The Complete Works in Philosophy, Politics and Morals of the late Dr. Benjamin Franklin, Vol. 3 [of 3]

By Benjamin Franklin

Page 66

opinion, and shall presently give my reasons.

But first let me observe, that we did not make those claims
because they were large enough for security, but because we could
rightfully claim no more. Advantages gained in the course of this
war may increase the extent of our rights. Our claims before
the war contained _some_ security; but that is no reason why we
should neglect acquiring _more_, when the demand of more is become
reasonable. It may be reasonable in the case of America, to ask for
the security recommended by the author of the Letter[24], though it
would be preposterous to do it in many other cases. His proposed
demand is founded on the little value of Canada to the French;
the right we have to ask, and the power we may have to insist on
an indemnification for our expences; the difficulty the French
themselves will be under of restraining their restless subjects in
America from encroaching on our limits and disturbing our trade; and
the difficulty on our parts of preventing encroachments, that may
possibly exist many years without coming to our knowledge.

But the remarker "does not see why the arguments, employed concerning
a security for a peaceable behaviour in Canada, would not be equally
cogent for calling for the same security in Europe[25]." On a
little farther reflection, he must I think be sensible, that the
circumstances of the two cases are widely different.--_Here_ we are
separated by the best and clearest of boundaries, the ocean, and we
have people in or near every part of our territory. Any attempt to
encroach upon us, by building a fort even in the obscurest corner of
these islands, must therefore be known and prevented immediately.
The aggressors also must be known, and the nation they belong to
would be accountable for their aggression. In America it is quite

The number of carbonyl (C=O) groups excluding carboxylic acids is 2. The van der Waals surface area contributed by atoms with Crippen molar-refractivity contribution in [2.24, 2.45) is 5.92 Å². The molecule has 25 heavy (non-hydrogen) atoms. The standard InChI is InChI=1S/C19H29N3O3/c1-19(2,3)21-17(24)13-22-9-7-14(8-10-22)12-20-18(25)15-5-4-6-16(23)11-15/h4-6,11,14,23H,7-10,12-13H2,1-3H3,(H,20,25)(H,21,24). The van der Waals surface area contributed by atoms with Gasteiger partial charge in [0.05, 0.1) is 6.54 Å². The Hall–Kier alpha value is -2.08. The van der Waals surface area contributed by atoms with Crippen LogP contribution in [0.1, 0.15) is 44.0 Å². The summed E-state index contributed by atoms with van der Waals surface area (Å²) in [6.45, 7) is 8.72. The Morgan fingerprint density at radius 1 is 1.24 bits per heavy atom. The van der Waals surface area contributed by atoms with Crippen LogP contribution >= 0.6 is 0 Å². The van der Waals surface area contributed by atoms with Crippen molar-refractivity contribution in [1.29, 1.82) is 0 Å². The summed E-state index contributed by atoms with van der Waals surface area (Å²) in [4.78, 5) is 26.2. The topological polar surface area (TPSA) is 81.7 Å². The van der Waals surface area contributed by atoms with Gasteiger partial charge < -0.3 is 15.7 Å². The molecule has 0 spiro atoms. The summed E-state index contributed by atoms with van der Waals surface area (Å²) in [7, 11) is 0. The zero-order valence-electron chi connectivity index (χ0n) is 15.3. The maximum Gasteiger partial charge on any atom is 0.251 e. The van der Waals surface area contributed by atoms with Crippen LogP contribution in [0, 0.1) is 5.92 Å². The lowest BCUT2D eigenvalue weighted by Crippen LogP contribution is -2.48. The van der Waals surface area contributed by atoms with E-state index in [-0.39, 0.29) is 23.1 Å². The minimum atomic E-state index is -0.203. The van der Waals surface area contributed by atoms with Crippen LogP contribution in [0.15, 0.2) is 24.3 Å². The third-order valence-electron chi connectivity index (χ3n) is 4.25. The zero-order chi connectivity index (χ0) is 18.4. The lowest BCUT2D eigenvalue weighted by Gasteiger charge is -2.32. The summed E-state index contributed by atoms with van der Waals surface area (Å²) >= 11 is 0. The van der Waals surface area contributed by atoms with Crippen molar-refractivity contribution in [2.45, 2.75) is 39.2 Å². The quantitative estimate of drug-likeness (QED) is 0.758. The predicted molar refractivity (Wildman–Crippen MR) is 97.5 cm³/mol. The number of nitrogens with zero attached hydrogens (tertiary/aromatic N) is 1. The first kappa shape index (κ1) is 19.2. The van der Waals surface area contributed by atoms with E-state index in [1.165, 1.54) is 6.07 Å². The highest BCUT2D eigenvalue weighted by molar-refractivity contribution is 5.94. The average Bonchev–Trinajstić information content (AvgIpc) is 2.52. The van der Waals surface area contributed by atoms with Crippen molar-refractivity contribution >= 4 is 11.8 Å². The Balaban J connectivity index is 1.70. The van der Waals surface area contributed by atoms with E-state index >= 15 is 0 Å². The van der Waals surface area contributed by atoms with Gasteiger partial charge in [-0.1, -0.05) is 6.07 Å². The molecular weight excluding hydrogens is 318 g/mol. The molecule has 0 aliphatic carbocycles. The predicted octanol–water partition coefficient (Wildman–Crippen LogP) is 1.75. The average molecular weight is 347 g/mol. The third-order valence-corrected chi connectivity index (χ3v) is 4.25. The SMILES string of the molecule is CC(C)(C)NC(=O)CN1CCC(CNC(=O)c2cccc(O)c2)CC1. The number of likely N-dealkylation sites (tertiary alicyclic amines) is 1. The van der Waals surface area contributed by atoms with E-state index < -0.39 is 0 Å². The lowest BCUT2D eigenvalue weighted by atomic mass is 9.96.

otherwise. A vast wilderness, thinly or scarce at all peopled,
conceals with ease the march of troops and workmen. Important passes
may be seized within our limits, and forts built in a month, at a
small expence, that may cost us an age, and a million, to remove.
Dear experience has taught this. But what is still _worse_, the wide
extended forests between our settlements and theirs, are inhabited
by barbarous tribes of savages, that delight in war, and take pride
in murder; subjects properly neither of the French nor English,
but strongly attached to the former by the art and indefatigable
industry of priests, similarity of superstitions, and frequent family
alliances. These are easily, and have been continually, instigated
to fall upon and massacre our planters,

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Text Comparison with Memoirs of Benjamin Franklin; Written by Himself. [Vol. 2 of 2] With his Most Interesting Essays, Letters, and Miscellaneous Writings; Familiar, Moral, Political, Economical, and Philosophical, Selected with Care from All His Published Productions, and Comprising Whatever Is Most Entertaining and Valuable to the General Reader

Page 9
Jordain 187 To Miss Hubbard 189 To George Wheatley 190 To B.
Page 15
_ And again, _The eye of a master will do more work than both his hands_; and again, _Want of care does us more damage than want of knowledge_; and again, _Not to oversee workmen is to leave them your purse open_.
Page 34
This fidgetiness (to use a vulgar expression for want of a better) is occasioned wholly by an uneasiness in the skin, owing to the retention of the perspirable matter, the bedclothes having received their quantity, and, being saturated, refusing to take any more.